The difference between Japanese culture and United States culture





Epistemological Perspective

The difference between Japanese culture and United States’ culture

In examining the difference between cultures, it is vital to note that there are always different perspectives that apply to interpretation of culture. Japanese culture is a robust culture that is viewable from certain guidelines that guide individuals’ behavior and perception of things. On the other hand, there are no strict guidelines that define American culture. Rather, it is the observable behavior and general attitudes that define American culture. The epistemological perspective in this research is constructivism. This suggests that social elements develop differently in every social context. These practices may seem natural, but they are products of the given social context (Easterby-Smith, Thorpe, & Jackson, 2004 p. 34). Individuals may consciously or sub-consciously create a social situation as depending on the social reality that is facing them.

There are notable reasons why this epistemological perspective applies to this research. To begin with, it is vital to examine the role of education in both cultures. Education is a critical context that does not just change, but transforms individuals’ perspectives to life. This also depends on various perspectives. To begin with, education can either destroy or reinforce a culture. The Japanese way of life, as an oriental culture, is highly guarded by those who practice the same. The Japanese have always strove to infuse their culture in their educational system. The loss of this culture is viewable as a loss to heritage and respective sense of identity (Lisiak, 2010 p. 67).

In terms of education, there are critical perspectives. This regards the aspects of formal and informal education. As the individual advances in education, one progresses into college. College is a different context that affects an individual from notable aspects. To begin with, college education is high likely to accord an individual rational thinking for fairly critiquing a cultural system. College education entails liberal views of life that creates a sharp distinction between an uneducated individual and an educated individual (Watten, 2010 p. 87). Besides, progressive societies possess a tendency of highly regarding foreign college education. The Japanese are a population that place strong emphasis on informal education and this type of education is highly employable towards cultural tutorage. This means that the comparison between children and college-educated adults will accord shard disparities because one context provides more cultural education than the other.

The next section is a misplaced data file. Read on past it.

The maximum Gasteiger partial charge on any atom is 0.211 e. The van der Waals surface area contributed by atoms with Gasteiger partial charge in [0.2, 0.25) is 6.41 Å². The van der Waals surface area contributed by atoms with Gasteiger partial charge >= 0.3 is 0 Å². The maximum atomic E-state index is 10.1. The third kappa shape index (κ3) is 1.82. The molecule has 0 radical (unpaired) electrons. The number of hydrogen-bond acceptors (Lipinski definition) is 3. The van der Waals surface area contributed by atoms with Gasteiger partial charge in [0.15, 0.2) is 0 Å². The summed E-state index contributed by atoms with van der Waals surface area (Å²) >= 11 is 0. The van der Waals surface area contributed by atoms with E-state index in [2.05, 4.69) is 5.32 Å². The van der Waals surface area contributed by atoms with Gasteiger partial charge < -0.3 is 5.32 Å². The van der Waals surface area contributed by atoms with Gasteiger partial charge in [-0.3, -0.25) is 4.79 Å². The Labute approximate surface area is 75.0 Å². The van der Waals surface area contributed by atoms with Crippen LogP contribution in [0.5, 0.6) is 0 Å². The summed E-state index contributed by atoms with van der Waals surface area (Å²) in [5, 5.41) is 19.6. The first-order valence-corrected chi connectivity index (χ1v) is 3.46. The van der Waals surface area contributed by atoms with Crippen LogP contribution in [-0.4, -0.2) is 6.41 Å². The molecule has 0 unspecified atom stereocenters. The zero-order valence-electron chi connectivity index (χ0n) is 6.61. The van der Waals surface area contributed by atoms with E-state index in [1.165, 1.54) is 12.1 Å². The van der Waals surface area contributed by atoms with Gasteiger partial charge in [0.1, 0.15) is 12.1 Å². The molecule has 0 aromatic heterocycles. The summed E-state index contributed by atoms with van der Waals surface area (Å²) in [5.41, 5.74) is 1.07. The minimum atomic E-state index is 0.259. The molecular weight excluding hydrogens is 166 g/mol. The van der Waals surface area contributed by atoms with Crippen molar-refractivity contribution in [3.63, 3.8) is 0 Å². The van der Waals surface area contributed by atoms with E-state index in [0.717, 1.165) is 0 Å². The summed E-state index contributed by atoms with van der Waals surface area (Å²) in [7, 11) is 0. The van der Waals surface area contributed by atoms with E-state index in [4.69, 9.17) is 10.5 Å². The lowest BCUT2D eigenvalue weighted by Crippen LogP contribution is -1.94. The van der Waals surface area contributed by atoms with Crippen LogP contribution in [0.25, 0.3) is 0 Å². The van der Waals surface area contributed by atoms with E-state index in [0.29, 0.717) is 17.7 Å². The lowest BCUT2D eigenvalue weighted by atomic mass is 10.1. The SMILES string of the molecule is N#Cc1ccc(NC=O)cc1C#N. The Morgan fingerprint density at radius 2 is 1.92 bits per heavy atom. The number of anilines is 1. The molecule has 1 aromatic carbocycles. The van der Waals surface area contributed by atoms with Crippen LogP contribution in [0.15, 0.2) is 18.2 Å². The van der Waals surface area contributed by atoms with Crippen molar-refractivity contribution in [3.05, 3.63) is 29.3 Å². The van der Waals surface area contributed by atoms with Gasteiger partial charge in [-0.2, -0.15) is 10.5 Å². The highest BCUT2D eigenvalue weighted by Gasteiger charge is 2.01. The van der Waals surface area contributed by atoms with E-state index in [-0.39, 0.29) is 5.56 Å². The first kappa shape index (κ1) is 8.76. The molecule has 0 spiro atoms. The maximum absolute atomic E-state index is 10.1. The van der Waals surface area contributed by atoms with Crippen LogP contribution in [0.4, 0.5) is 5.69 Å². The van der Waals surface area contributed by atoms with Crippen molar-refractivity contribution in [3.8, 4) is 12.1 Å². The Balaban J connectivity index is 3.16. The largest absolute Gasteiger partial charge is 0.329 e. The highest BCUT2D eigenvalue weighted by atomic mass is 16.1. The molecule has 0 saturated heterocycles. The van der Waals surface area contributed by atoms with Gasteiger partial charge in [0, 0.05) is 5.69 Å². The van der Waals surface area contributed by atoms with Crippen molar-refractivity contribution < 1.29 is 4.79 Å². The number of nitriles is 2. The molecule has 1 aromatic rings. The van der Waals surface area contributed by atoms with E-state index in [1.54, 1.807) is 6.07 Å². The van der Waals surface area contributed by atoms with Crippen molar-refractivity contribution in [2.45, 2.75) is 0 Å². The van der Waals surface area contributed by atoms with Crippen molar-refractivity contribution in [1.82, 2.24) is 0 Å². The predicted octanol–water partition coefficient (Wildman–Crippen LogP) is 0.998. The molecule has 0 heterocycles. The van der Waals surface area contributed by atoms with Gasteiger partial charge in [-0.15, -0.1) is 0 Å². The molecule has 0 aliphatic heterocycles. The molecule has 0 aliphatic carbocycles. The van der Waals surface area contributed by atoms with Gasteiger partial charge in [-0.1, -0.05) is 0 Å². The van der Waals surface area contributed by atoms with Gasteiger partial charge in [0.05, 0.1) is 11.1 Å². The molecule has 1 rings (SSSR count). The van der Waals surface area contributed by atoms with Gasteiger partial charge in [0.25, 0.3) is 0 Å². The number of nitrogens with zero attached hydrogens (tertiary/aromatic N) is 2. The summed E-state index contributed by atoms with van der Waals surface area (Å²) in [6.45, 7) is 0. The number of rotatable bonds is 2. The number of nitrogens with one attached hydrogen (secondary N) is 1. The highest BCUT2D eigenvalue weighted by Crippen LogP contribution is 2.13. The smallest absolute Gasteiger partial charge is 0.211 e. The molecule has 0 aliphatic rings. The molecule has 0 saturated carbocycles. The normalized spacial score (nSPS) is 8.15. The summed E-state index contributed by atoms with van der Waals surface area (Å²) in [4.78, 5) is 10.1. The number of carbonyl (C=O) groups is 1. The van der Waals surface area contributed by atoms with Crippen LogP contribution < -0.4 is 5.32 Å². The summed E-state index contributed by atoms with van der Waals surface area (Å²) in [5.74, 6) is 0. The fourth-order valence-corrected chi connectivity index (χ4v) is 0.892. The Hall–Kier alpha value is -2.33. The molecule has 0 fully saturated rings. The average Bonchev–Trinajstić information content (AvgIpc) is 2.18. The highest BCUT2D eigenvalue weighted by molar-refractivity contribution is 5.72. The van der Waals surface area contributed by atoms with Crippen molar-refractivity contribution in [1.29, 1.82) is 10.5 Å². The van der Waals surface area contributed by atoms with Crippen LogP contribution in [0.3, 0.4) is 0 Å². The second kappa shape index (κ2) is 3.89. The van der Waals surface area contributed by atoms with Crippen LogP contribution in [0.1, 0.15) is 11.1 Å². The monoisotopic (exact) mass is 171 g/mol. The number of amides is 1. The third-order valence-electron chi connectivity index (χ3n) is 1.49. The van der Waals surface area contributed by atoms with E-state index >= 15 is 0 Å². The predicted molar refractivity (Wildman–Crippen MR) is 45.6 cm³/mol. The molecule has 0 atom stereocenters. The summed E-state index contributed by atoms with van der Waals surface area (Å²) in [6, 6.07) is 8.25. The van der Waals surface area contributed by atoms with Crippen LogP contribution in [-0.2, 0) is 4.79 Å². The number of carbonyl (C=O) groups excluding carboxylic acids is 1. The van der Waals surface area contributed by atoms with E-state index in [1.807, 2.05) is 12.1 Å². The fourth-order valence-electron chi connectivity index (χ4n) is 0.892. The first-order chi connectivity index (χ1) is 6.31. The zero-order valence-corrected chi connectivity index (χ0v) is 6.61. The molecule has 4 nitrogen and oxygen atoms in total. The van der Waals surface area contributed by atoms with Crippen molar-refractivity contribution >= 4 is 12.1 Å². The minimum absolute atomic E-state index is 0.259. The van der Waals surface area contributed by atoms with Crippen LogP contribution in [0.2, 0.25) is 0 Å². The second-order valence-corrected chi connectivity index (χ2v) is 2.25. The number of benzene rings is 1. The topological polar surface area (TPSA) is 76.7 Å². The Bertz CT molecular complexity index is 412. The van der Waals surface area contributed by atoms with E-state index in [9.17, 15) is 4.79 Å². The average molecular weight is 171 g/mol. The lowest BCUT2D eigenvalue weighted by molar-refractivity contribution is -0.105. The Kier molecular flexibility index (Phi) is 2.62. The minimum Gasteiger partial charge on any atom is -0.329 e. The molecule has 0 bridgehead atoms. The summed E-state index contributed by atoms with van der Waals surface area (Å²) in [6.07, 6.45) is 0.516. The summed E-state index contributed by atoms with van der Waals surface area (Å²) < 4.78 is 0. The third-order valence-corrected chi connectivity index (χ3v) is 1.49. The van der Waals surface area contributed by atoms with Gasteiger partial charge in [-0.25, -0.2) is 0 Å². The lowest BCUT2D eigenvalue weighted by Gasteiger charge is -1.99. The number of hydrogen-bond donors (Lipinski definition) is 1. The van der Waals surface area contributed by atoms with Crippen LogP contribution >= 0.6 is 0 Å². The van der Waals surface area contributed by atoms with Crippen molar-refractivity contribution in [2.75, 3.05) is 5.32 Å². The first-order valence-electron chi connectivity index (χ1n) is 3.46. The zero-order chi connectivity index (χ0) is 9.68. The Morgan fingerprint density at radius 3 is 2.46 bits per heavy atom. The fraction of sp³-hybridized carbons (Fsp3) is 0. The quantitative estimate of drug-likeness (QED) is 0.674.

Another vital point for consideration pertains to the concepts of absolutism and liberty in respecting given cultures. Some cultures hold absolute attitudes towards their cultural teachings and culture. This suggests that an individual has to strictly observe the given culture as observed from the behavior of, especially, elderly individuals. In such a kind of culture, most individuals will project very similar attitudes and behavior pattern. In case an individual will strive to move against the socially prescribed normalcy, there will a greater cost of rejection. This cultural attitude is associable to most of Eastern cultures such as the Japanese way of life. Such a kind of society is highly communal and one’s decisions will be affected by the broader communal view of things. In turn, the concept of individualism faces constraint from strictly articulated norms that dictate a significant of the population to behave in a similar fashion.